Continuing to examine the reasons I was hesitant to take the matrimonial plunge again, we come to the “don’t screw things up” argument:
Things are fine the way they are, why rock the boat?
This is, possibly, one of my greatest fears about taking the marriage plunge for a third time. Mainly because of the changes that occurred the first two times around.
For most of my childhood, Mom was a single mom. She has a strong, dominant personality–a force to be reckoned with–and she raised my brothers and I to be responsible, independent individuals.
Being the rebellious teen, I did the exact opposite. I didnâ€™t want to be a strong, independent individual! I wanted the picture of family I saw at church: strong husband, demur wife, kids and family abounding.
So thatâ€™s what I asked for, and thatâ€™s what I got. Sort of. Kinda? Okay, not even close, but thereâ€™s more to that story than is pertinent to todayâ€™s discussion.
The second time around I thought Iâ€™d learned quite a bit more about myself and what I wanted out of life. After being on my own for three or so years I had learned a certain amount ofÂ independenceÂ but, oh, I longed for the picture that had been painted for me all those years ago about the â€œperfectâ€ marriage and family. I was a bit saucy, a bit daring, willing to try new things and go after what I wanted.
Until I signed that marriage certificate.
Itâ€™s like a switch flipped and I was back to being (trying to be, that is) the demur little wife.
If he considered my disagreeing with or correcting him a sign of disrespect, regardless of if he was wrong or not? Okay, Iâ€™d keep my thoughts to myself. Those who know me, now, wonder how I managed to do that. But I did. For close to three years.
~~~Back to Reality~~~
I wasnâ€™t me when I was married.
More to the point, I was trying to be something completely different from how Iâ€™d been raised because I was caught up in what I thought a wife should be. And I really didnâ€™t like it.
In fact, when Mr. Road Trip and I made the decision to move in together, I was scared that switch would flip again. What if I donâ€™t want to cook dinner one night? What if I donâ€™t clean up as much as he wanted me to? What if? What if? What if?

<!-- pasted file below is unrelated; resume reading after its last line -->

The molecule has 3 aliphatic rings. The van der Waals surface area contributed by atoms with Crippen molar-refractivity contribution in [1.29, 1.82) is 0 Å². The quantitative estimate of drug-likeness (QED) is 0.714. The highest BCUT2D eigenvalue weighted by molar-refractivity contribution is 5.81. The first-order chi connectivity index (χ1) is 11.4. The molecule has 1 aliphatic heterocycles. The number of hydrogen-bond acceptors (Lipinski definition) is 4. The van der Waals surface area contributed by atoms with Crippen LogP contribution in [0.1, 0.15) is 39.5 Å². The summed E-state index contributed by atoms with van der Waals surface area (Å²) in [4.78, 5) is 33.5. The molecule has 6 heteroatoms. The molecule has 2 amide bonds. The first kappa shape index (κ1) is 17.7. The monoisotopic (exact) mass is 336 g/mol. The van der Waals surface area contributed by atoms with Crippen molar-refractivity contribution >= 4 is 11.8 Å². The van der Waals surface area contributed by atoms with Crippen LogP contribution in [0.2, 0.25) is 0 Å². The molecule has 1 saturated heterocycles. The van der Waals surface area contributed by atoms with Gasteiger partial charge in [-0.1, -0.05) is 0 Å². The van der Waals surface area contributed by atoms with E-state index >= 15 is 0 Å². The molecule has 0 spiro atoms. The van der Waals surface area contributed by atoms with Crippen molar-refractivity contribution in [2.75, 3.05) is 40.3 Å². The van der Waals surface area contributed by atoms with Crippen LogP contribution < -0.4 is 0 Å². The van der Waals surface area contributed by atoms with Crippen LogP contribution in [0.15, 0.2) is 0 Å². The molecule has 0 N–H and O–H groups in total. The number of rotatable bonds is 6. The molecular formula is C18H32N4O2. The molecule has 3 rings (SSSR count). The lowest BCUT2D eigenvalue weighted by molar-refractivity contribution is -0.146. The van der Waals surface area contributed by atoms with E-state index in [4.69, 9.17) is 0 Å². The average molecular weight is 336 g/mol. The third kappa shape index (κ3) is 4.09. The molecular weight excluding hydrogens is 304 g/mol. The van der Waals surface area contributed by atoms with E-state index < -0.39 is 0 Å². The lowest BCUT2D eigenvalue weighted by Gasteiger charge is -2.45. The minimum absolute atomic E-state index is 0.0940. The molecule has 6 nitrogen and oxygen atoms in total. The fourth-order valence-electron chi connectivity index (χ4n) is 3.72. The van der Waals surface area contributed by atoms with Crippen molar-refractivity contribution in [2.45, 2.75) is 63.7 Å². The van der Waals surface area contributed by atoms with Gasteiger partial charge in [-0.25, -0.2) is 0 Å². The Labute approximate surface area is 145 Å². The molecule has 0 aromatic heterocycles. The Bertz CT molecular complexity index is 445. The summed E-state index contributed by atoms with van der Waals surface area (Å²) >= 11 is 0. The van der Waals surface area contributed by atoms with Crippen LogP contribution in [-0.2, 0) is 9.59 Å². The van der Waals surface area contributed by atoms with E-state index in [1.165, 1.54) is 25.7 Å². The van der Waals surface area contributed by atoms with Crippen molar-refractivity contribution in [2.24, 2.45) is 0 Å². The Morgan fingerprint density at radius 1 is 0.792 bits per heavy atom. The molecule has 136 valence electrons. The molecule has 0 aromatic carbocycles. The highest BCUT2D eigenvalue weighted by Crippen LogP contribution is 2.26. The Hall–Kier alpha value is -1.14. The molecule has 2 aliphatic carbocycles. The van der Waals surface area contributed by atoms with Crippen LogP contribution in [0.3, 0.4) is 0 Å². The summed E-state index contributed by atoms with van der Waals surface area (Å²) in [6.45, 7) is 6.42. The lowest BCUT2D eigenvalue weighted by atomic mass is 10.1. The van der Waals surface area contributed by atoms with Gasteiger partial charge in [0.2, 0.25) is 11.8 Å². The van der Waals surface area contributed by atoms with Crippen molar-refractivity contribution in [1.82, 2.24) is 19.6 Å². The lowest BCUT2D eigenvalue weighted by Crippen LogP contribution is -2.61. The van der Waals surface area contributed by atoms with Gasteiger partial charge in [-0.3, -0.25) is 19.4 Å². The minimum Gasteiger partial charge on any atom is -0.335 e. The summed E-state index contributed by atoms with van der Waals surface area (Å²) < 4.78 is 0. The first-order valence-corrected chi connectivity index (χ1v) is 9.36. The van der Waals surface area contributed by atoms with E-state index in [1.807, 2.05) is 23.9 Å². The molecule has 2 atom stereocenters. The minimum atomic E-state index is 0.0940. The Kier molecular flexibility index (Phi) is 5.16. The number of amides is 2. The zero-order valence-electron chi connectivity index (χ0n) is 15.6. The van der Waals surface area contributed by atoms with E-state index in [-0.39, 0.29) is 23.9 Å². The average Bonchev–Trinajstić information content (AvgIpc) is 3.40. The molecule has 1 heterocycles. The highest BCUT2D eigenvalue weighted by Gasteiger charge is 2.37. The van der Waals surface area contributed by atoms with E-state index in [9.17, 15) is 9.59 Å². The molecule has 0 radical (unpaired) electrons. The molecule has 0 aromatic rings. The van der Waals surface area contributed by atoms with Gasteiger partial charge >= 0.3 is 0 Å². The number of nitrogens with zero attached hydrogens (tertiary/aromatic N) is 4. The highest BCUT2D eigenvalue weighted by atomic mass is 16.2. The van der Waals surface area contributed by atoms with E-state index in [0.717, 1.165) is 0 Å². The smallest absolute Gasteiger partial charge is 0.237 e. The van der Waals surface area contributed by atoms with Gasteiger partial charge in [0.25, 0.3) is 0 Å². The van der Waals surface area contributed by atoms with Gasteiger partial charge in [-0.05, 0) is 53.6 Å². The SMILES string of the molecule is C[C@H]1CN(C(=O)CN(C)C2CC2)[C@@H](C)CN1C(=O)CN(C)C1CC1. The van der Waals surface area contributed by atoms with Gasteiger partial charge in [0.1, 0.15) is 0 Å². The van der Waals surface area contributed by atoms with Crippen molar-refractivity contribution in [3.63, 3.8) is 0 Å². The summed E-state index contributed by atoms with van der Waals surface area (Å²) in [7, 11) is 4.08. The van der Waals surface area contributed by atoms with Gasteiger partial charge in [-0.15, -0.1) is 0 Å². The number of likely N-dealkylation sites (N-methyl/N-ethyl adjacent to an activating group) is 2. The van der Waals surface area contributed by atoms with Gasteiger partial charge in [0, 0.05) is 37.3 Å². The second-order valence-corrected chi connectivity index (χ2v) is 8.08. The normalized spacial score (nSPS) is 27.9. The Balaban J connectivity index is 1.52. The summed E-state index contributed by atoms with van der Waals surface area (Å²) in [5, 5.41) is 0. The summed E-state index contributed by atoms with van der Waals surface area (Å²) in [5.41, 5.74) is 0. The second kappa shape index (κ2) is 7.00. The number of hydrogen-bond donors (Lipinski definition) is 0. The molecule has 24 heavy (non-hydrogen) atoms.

I knew how to have roommates and I knew (more or less) how to have a husband–I didnâ€™t know any in-betweens.
But weâ€™ve worked it out. We take turns cooking dinners and if one of us feels like bailing one night, we deal with it. It just so happens that we really like sitting down to dinner, together, every night so the fend-for-yourself nights are few and far between. Neither of us are neat freaks, we each do our own laundry and keep our own checking accounts and clean when necessary and donâ€™t rag the other about something left undone.
Still, marriage changes you–even if youâ€™ve been living together as good as married for years (which, we recently found out, is still technically illegal in the State of Florida–the hell?!), that piece of paper, the change in Facebook status, whatever, is going to change the way you see yourself, your partner and your life. Iâ€™m still a little scared of flipping that switch again, with the introduction of a marriage license. Iâ€™m hopeful, though, that the foundation weâ€™ve built together will serve us pretty well so that after the party weâ€™ll continue as we were but with more: more love, more days together, more fun to be had.
After making a new life for yourself, itâ€™s hard to let someone in–truly in–to your life again. When itâ€™s houses and leases and contracts itâ€™s even harder. Suddenly you go from being the only decision maker back to decision by committee. Thatâ€™s why Mom never remarried, or even dated, after Dad was out of the picture. Change was just too much of a chance.
But, you know, change isnâ€™t always a bad thing, is it?
Did you ever experience a “Stepford-wife” syndrome?
What steps did you take (or have you taken)
to keep from having a repeat experience?